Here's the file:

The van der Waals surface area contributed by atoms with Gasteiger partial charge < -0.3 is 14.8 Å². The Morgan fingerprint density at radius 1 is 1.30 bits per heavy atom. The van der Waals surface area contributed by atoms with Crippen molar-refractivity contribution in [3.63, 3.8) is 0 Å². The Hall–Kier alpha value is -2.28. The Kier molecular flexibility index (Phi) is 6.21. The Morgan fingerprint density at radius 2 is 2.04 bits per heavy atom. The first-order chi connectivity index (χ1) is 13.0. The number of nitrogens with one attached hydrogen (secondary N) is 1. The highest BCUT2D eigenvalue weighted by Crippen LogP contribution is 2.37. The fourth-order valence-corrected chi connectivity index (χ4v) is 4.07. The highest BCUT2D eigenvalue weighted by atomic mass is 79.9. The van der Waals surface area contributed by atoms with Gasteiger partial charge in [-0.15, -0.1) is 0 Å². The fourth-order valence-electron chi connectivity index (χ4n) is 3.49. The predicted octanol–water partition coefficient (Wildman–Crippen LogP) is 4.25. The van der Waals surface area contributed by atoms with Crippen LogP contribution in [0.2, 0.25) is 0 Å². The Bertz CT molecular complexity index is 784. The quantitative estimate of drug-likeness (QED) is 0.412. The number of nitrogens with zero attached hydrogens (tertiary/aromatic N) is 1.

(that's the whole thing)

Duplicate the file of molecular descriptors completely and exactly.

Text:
The van der Waals surface area contributed by atoms with Gasteiger partial charge < -0.3 is 14.8 Å². The Morgan fingerprint density at radius 1 is 1.30 bits per heavy atom. The van der Waals surface area contributed by atoms with Crippen molar-refractivity contribution in [3.63, 3.8) is 0 Å². The Hall–Kier alpha value is -2.28. The Kier molecular flexibility index (Phi) is 6.21. The Morgan fingerprint density at radius 2 is 2.04 bits per heavy atom. The first-order chi connectivity index (χ1) is 13.0. The number of nitrogens with one attached hydrogen (secondary N) is 1. The highest BCUT2D eigenvalue weighted by Crippen LogP contribution is 2.37. The fourth-order valence-corrected chi connectivity index (χ4v) is 4.07. The highest BCUT2D eigenvalue weighted by atomic mass is 79.9. The van der Waals surface area contributed by atoms with Gasteiger partial charge in [-0.15, -0.1) is 0 Å². The fourth-order valence-electron chi connectivity index (χ4n) is 3.49. The predicted octanol–water partition coefficient (Wildman–Crippen LogP) is 4.25. The van der Waals surface area contributed by atoms with Crippen LogP contribution in [0.2, 0.25) is 0 Å². The Bertz CT molecular complexity index is 784. The quantitative estimate of drug-likeness (QED) is 0.412. The number of nitrogens with zero attached hydrogens (tertiary/aromatic N) is 1.